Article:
US dismisses Iranian lawmaker offering reward for killing Trump: 'Ridiculous'

US dismisses Iranian lawmaker offering reward for killing Trump: 'Ridiculous'

A member of the Iranian parliament offered a reward of $3 million to anyone who kills President TrumpDonald John TrumpWhere do we go from here? Conservation can show the way Gov. Ron DeSantis more popular in Florida than Trump Sotomayor accuses Supreme Court of bias in favor of Trump administration MORE, ISNA, an Iranian news agency, reported Tuesday. 

U.S. disarmament ambassador Robert Wood reportedly told reporters in Geneva on Tuesday that the reward was “ridiculous” and a demonstration of the “terrorist underpinnings” of Iran’s government.

The Iranian lawmaker who made the comment, Ahmad Hamzeh, represents Kerman, Gen. Qassem Soleimani's hometown province. The U.S. killed Soleimani earlier this month via airstrike, stirring tensions in the region.

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Hamzeh said that the bounty on Trump is one of the country's few options after the Iran Nuclear Deal left it unable to produce nuclear weapons.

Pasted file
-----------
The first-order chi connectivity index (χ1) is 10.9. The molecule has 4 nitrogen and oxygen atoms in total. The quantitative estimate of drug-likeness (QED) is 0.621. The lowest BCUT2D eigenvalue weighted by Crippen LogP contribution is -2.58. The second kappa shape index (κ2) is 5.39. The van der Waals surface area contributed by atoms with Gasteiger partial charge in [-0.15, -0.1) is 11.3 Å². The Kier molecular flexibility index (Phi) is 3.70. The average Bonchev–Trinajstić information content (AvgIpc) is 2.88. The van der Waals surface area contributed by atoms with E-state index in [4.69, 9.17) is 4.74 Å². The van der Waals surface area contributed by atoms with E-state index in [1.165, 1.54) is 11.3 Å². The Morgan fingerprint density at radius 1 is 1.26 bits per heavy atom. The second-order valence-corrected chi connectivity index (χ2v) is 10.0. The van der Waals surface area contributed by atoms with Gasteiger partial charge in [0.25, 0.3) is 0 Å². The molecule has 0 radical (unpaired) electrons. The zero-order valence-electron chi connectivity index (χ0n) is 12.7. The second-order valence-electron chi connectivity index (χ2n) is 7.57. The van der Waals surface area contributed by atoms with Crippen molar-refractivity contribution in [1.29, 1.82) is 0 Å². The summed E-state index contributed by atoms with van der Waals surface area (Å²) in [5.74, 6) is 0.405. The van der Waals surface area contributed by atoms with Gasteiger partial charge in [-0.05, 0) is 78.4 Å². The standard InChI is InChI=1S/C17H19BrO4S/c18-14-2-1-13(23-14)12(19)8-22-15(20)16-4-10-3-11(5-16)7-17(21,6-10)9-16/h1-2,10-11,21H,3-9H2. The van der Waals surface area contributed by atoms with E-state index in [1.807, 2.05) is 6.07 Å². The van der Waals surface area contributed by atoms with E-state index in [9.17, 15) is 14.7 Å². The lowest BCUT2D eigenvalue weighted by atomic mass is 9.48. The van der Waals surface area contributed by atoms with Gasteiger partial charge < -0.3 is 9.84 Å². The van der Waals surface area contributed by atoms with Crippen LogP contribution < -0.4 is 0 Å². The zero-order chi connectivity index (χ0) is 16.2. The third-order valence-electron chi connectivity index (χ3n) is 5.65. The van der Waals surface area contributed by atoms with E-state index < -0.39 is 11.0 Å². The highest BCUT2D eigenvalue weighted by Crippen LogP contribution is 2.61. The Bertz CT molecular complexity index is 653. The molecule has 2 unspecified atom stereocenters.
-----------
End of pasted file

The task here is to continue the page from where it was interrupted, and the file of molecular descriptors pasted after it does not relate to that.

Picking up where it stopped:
“If we had nuclear weapons today, we would be protected from threats. ... We should put the production of long-range missiles capable of carrying unconventional warheads on our agenda,” Hamzeh told the parliament, according to ISNA. “This is our natural right.”

The U.S. in 2018 withdrew from the Iran Nuclear Deal, an agreement between Iran, three major European countries and the U.S. After dropping from the deal, the U.S. imposed sanctions on Iran, causing economic decline in the country. Since then, Iran has been less apt to follow the guidelines of the original agreement. 

Last week Europe formally accused Iran of breaching the deal, taking the first step toward reimposing United Nations sanctions and isolating Iran. Iranian President Hassan Rouhani on Wednesday warned that European soldiers stationed in Iran could face a threat should the United Nations decide to impose sanctions.

Iran also said that it would pull out from the Non-Proliferation Treaty (NPT) if Europe made good on its threat to impose sanctions. NPT has been the basis of global nuclear arms control since it was signed in 1968 during the Cold War. The treaty bans its 190 signatories from acquiring nuclear weapons in return for allowing them to pursue peaceful nuclear power programs.

Wood reportedly said the threat to quit the treaty would send a “very, very negative message.”